What Cold Water Swimming Has Taught Me This Winter

What Cold Water Swimming Has Taught Me This Winter

Nina & Jessica fro Surfdock after a cold water swim in the Atlantic Ocean

Let me be honest. I really feel the cold. Like my hands and feet are always cold. When I put on my regular clothes I have to wear thick boots for 6 months of the year and won’t leave the house without gloves and a hat in winter. So over the last few years when my friends told me about their cold water dips in just swimming togs, I would shake my head and give an involuntary shiver. I loved my toasty 5mm wetsuit and really wasn't sure why I would want to give that up!

Commitment is key

What motivated me this year to really commit to it, was Dee Newell’s Deeswimber challenge to do 20 dips in December raising funds for the Irish Cancer Society. Together with my friend Jessica, we decided we would give it a go and suddenly found ourselves planning our days around the best time to go for a dip – work, kids, school runs, everything was planned out so we could find an hour spare to head to the beach every day. Our local spot is Streedagh in Sligo where we live, it’s a big white sandy beach and if the tide is out, you’re in for a long jog to and from the water.

Committing to the challenge definitely made a difference, even though it was mostly just the two of us and the rest was all online. We went out in any conditions unless it wasn’t safe, whether it was cold, windy, rainy, we were at the beach. I can’t say I’ve ever been outside so much in December and I definitely felt the benefits of being in the water and in nature when normally I would have been indoors.

I also think going every day helped, because we formed a habit. It’s easy to not go for a few days and then it becomes more difficult to get back into it.

The power of cold water

After dipping pretty much every day in December and still frequently dipping now, I finally understand what my friends already knew – cold water immersion is an incredibly powerful booster for the mind and body. Being in the water needs all your focus, there’s no time to worry about anything else, you just have to let go of any thoughts and be present in the here and now. Streedagh is great, because one day it could be completely flat and you can enjoy a quiet swim, the next day you have waves crashing over you and feel like a little kid playing in the whitewater.

Jessica and I have declared our time in the water a no work and no worry zone. We work together so it’s tempting to chat about work then too, but we have our rule and anything work related has to wait until we’re back at the desk afterwards.

Finding your tribe

We mostly went swimming with just the two of us, it’s hard to get schedules to align with all the other things going on, but over the Christmas holidays we had some of the best dips with our friends and family. It was great to share those moments, shouting as we ran into the water and letting go. Something we would have felt self-conscious about when it was just us, felt totally natural when we were with our tribe. Being in a group was great and we always came prepared with cakes and coffee to hang out for a while afterwards. Enjoying the rush of the endorphins together before we headed off to our hot showers.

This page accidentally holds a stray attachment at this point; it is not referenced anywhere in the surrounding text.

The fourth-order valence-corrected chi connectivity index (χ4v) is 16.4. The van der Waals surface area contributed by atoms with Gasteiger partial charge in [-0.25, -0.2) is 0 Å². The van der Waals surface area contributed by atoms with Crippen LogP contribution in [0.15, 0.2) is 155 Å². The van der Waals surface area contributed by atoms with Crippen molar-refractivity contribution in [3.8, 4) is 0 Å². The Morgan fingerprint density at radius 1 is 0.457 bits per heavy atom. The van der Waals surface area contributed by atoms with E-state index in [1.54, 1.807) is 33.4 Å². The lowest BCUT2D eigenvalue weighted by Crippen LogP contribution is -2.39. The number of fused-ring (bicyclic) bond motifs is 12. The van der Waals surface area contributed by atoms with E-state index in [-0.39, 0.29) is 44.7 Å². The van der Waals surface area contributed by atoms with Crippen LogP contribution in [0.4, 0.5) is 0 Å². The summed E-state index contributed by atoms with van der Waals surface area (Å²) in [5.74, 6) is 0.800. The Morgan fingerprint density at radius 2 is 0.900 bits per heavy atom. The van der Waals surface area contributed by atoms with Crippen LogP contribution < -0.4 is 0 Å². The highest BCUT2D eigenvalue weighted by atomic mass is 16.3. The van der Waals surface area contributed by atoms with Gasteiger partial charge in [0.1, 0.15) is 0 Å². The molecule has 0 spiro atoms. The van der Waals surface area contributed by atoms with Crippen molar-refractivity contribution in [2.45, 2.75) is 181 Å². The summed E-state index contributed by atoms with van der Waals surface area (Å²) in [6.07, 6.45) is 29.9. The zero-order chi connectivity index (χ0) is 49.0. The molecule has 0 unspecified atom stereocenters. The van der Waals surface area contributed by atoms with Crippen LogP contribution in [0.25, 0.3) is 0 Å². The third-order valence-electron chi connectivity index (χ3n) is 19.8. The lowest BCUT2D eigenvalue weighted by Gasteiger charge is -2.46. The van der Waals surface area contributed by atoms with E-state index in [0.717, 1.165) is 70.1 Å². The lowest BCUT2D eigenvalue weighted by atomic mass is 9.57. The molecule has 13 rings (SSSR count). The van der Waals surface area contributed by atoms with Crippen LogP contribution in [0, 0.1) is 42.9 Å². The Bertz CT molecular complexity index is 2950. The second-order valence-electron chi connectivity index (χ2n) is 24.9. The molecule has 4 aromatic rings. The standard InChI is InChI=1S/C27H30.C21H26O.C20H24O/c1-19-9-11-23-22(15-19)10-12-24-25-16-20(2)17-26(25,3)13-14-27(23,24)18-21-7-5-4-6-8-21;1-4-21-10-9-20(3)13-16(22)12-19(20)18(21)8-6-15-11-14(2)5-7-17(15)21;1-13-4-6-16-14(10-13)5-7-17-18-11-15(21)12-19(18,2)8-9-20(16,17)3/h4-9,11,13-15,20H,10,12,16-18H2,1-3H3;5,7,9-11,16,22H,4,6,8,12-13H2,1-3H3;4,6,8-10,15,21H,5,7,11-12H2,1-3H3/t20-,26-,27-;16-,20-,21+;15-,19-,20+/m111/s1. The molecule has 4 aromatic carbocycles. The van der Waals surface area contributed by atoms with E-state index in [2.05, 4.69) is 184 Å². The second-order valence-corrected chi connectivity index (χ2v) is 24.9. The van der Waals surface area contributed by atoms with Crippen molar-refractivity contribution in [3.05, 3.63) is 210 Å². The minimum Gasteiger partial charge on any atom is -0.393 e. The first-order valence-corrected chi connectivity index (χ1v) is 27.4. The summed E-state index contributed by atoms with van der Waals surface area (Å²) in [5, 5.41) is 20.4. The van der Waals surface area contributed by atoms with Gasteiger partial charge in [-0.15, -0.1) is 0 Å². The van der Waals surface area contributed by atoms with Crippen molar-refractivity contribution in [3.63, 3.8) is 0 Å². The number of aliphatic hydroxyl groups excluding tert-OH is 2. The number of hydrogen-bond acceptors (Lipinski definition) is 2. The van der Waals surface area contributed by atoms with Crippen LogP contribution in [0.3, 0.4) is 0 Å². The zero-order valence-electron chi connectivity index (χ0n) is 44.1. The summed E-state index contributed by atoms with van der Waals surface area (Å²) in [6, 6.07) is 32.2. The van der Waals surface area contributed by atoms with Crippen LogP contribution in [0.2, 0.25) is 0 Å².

There are so many open water swimming groups all across Ireland now and from what we’ve seen they are very open towards new people joining them. So if you are looking to find your tribe, I’m sure you won’t have to wait long, you will meet like-minded people at the beach quickly.

You do you

Cold water swimming is not a competition. Just because someone else will go swimming in their togs for 20 minutes, doesn’t mean that you need to do that or should strive to do it. We have a fabulous group here at Streedagh full of hardy people some of whom were easily in the water that kind of extended period, while we spent much less time in the water. It’s about enjoying yourself, doing it for fun and in the end, only you know your limits.

Whether you wear a full-length wetsuit with all the trimmings of hat, gloves and socks or whether it’s just you and your swimsuit – do what feels right.

My essential equipment

We went swimming in our togs to be able to feel the cold water on our skin, but I wouldn’t get in the water without my trusty socks and gloves, neoprene and silicone hat and ear plugs. But that’s just me!

I also found out that my changing mat is not just a gimmick – it’s a life saver and the few times I forgot it, it took my toes so much longer to warm up. Standing on the cold sand when getting changed before and after might be possible, but it’s definitely not as comfortable.

Same goes for my poncho towel – I wouldn’t go without and the one time I didn’t have one because it was in the wash, I found myself struggling with a towel. Again, it’s doable, but it’s a lot more enjoyable not to get cold while changing. If you’re dipping every day, a second poncho towel would make sense so you always have one ready to go.

And last but not least, my Robie Dry Series Changing Robe was the best investment I made this winter. I went for a rather big size – I am 5’4 and wear size 8-10 and went with Medium. It goes down below the knees, so my legs never got cold. It has a big hood and lots of pockets for my keys, phone and the handwarmers Jessica gifted me. I wear it on my way to the beach so I’m not cold before I get in and wrap up in it once I’m changed. That way I can really enjoy the hot cuppa afterwards.

Not everyone would like a robe to fit as big as mine does, I’ve written another blog post about how to choose the right changing robe if you’re looking to find the right fit. Or you can email me at shop@surfdock.com, I always love a chat about this.


Are you swimming throughout the winter? We would love to hear your stories and see your favourite swimming spots. Just tag us on Instagram @surfdock.